Another reason for pulling to one side is replacement of only one rotor. Rotors should be replaced in pairs from a single mfgr. Cast iron is like anything else- the composition varies and so does the coefficient of friction. Try swapping rotors side to side and see if the pulling goes with it.
Rocky
Thanks for sharing that experience and information. That seems to be consistent with the chain of events with me thus thus far.

I attempted to clean the pad previously by just washing the face with gasoline but the fluid may have penetrated the pad so I'll inspect the pad and try the cleaning method you suggest after I remove the caliper and verify there is not leak.

Bosswrench
I have not changed rotors and agree that would cause an issue. I'm willing to attempt swapping rotors around if pad cleaning doesn't correct it in an attempt to discover the cause.

Thanks guys for the suggestions

Bob
Just finished removing the caliper. No apparent seal leaking so happy that the seal I removed and reinstalled is holding. Pistons move freely.

I'm letting the pads soak now and will attempt to treat the surface when I can get back to them.

I'll update later with results.
Richard
I didn't have much fluid leaking but any is too much obviously. Haven't heard of such a heat tool.

I'll see how the soaking and cleaning goes.

I gave the seal a good pressure test with the boot off and found no seepage.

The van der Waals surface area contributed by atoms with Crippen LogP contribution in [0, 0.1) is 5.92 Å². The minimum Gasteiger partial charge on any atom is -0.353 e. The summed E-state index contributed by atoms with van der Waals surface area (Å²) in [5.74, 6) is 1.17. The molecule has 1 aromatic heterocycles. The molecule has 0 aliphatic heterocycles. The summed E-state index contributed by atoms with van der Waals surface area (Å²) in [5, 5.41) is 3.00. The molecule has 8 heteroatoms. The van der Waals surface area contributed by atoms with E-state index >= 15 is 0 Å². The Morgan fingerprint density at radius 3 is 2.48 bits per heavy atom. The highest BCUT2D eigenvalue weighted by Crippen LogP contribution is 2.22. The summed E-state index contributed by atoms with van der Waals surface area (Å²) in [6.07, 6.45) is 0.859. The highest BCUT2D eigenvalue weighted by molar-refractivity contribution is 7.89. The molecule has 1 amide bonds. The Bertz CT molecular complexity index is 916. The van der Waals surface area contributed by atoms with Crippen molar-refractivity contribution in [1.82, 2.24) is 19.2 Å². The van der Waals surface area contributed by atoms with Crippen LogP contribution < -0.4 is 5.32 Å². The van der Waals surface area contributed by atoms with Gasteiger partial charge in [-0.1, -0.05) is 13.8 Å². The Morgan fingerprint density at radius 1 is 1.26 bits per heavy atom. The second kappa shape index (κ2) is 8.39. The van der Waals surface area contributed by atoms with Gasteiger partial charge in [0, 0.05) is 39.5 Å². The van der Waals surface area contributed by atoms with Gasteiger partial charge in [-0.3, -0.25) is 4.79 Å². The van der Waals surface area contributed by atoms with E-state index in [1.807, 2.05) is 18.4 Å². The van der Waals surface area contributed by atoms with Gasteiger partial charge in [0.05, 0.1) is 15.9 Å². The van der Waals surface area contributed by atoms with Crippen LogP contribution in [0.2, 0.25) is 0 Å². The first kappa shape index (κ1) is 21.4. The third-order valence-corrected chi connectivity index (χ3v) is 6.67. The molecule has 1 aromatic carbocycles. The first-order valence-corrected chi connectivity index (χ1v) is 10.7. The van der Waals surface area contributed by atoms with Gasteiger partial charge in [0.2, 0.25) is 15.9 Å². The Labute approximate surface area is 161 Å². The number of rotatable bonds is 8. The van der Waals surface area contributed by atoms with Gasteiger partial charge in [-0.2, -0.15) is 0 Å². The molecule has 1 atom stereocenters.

Believe I need to do a better bleeding process also.
Larry
I sent you a PM with my address. Just wondering if you received it and sent the seal(s). Apparently there is still some seepage although I thought it was holding.

The one in question is for the small piston.

Please excuse me if as a beggar I seem impatient or demanding.

Bob
Plaintiff’s Lawyer “…could you tell the court how much you saved by performing the “internet shade tree remedy” on the part you didn’t want to place the day before you veered into the children’s play ground?”
Larry

Appreciate you sending the seal. I'm going to see if I can match with one from a parts supplier.

I'll be in touch.

Thanks for your help,

Bob
Gentlemen
You make good points regarding the salvage of parts rather than replacement for both costs and safety reasons.

My pad in particular had very little exposure to fluid and I just wanted to clean the surface properly since my pads are in good shape.

As you know sometimes it's the challenge and satisfaction you get from repairing rather than replacing regardless of costs but your points are well taken.

Larry was kind enough to send me a new seal and I want to find if there are seals available without buying new kits since I rebuilt calipers only a few months ago, and in the event another fails. I hope my issue with that one seal was my failure to properly prepare the the groove before installing the new seal since no others have failed (as of yet).

Costs for new kits aren't outrageous from some vendors when you consider we are driving vintage sports cars. A rubber o ring if available is a lot cheaper than a new set of kits though when only one or two o rings are required.

Regarding new pads, what do you recommend for stock calipers?

Thanks for the chart and comments

Bob
Maybe some one knows for sure what parts kits are made from. looks like EDPM would be a good choice